The Missy Werner Band
Three Kinds of Lonesome
3.5 stars (out of 5)
By Donald Teplyske
Storming out of Ohio this winter is the sophomore project from the Missy Werner Band. Fronted by the mandolin-playing bandleader, this quartet reveals here that they are ready for a national stage.
Produced by noted bluegrass writer and musician Jon Weisberger, Three Kinds of Lonesome is a very strongly crafted contemporary bluegrass album. Professionally recorded but by no means staid, the warm and vibrant performances make even new songs instant favourites.
Following in the footsteps of bandleaders including Lynn Morris and Alison Krauss, Werner has elected to emphasize the Missy Werner Band rather than utilize a contingent of studio hands. Tim Strong plays guitar and contributes vocals while Artie Werner plays the bass and sings. Jeff Roberts is the band’s 5-string player with Missy Werner holding down the mandolin parts and lead vocals.
Only a few instrumental guests appear, notably Mike Witcher on Dobro® and Aaron Till on fiddle. Duet vocals from Frank Solivan (“Endlessly”) and the always dependable Chris Jones (“Just the Same”) provide variety while Jennifer Strickland’s vocals add additional texture.
Several Weisberger co-writes appear throughout the album’s 14 selections. Written with Strickland, “I’d Rather Love a Memory” kicks off the album with a familiar-sounding and appealing melody, and one day I may even place it! Later, “Right Here” – co-written by Lisa Shaffer- and “Let It Go”- written with Ashley Lewis- take different routes toward life’s pathways.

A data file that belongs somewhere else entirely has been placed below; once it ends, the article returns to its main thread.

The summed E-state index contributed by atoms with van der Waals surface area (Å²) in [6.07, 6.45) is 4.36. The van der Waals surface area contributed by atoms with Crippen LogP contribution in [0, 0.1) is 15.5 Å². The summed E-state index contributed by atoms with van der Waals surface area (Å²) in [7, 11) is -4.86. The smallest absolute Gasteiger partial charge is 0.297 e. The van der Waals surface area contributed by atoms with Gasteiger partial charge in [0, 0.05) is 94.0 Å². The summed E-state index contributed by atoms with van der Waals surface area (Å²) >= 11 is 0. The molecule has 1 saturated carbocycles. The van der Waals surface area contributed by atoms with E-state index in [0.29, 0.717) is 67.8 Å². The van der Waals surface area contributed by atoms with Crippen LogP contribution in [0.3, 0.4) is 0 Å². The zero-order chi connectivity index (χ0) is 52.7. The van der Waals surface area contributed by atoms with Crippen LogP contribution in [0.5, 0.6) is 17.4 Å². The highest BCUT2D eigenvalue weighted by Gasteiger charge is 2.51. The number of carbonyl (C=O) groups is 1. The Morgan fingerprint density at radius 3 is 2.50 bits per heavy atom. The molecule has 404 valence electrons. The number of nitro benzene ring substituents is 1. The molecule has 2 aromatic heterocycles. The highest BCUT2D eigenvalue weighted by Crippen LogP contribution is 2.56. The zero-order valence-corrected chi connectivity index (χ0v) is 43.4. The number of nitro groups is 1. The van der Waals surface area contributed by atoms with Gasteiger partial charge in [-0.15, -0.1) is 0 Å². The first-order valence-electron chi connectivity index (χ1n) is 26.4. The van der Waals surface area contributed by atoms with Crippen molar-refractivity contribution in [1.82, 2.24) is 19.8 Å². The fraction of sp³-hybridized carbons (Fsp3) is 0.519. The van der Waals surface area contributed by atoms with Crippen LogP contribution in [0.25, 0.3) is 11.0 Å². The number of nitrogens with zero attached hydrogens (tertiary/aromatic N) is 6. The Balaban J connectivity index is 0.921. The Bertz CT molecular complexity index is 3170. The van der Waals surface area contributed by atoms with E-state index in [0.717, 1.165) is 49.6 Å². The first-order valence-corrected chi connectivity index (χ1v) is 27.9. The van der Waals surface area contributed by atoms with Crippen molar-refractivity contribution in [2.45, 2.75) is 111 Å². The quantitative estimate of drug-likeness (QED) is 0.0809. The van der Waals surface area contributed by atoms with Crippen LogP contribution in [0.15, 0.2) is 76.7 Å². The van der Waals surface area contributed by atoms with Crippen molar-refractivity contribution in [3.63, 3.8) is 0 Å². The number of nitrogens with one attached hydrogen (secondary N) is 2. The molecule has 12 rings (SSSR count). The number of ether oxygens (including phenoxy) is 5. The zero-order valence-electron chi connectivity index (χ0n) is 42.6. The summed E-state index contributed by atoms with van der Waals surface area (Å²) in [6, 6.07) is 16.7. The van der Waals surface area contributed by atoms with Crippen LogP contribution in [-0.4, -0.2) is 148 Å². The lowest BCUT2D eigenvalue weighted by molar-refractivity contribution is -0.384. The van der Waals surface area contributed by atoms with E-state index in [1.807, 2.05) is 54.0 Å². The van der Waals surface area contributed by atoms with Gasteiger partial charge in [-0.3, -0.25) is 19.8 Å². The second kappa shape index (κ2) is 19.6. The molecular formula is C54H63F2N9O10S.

Werner appears comfortable singing the chosen songs and is an emotive singer. One may desire one or two fewer sentimental lost-love songs, but on balance Three Kinds of Lonesome retains this listener’s interest. “I Like the Country”- the Jim McCall song- features nice harmony work from Werner’s bandmates. The album closes with a welcome interpretation of The Bluegrass Cardinals’ “Journey to My Savior’s Side.”
Intentionally, Werner pays tribute to the hard-working women who broke ground as bluegrass bandleaders. “Blue Skies and Teardrops” comes from the Lynn Morris Band album The Bramble & the Rose while Larry Cordle’s “My First Mistake” closed Dale Ann Bradley’s East Kentucky Morning album fifteen years ago.
Modern bluegrass is rife with influences and interpretations that expand the music’s definition. Three Kinds of Lonesome is a bluegrass album that couldn’t have been produced twenty years ago; its balance of contemporary sounds within a fairly traditional band setting is most impressive.